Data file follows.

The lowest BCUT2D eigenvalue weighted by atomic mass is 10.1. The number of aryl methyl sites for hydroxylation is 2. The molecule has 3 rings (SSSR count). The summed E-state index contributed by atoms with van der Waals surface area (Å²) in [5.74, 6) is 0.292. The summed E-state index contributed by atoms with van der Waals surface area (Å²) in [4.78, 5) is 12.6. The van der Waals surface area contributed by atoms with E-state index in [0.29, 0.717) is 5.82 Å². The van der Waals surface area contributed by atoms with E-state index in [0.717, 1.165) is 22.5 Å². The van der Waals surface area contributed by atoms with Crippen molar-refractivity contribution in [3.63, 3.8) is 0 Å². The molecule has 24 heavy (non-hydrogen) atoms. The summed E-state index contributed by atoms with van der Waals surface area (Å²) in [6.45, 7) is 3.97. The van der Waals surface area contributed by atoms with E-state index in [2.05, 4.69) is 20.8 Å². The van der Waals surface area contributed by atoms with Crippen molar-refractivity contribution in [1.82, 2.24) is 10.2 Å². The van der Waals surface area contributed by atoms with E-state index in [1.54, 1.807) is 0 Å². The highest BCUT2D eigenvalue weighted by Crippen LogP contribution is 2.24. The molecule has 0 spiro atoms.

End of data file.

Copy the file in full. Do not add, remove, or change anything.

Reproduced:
The lowest BCUT2D eigenvalue weighted by atomic mass is 10.1. The number of aryl methyl sites for hydroxylation is 2. The molecule has 3 rings (SSSR count). The summed E-state index contributed by atoms with van der Waals surface area (Å²) in [5.74, 6) is 0.292. The summed E-state index contributed by atoms with van der Waals surface area (Å²) in [4.78, 5) is 12.6. The van der Waals surface area contributed by atoms with E-state index in [0.29, 0.717) is 5.82 Å². The van der Waals surface area contributed by atoms with E-state index in [0.717, 1.165) is 22.5 Å². The van der Waals surface area contributed by atoms with Crippen molar-refractivity contribution in [3.63, 3.8) is 0 Å². The molecule has 24 heavy (non-hydrogen) atoms. The summed E-state index contributed by atoms with van der Waals surface area (Å²) in [6.45, 7) is 3.97. The van der Waals surface area contributed by atoms with E-state index in [2.05, 4.69) is 20.8 Å². The van der Waals surface area contributed by atoms with Crippen molar-refractivity contribution in [1.82, 2.24) is 10.2 Å². The van der Waals surface area contributed by atoms with E-state index in [1.54, 1.807) is 0 Å². The highest BCUT2D eigenvalue weighted by Crippen LogP contribution is 2.24. The molecule has 0 spiro atoms.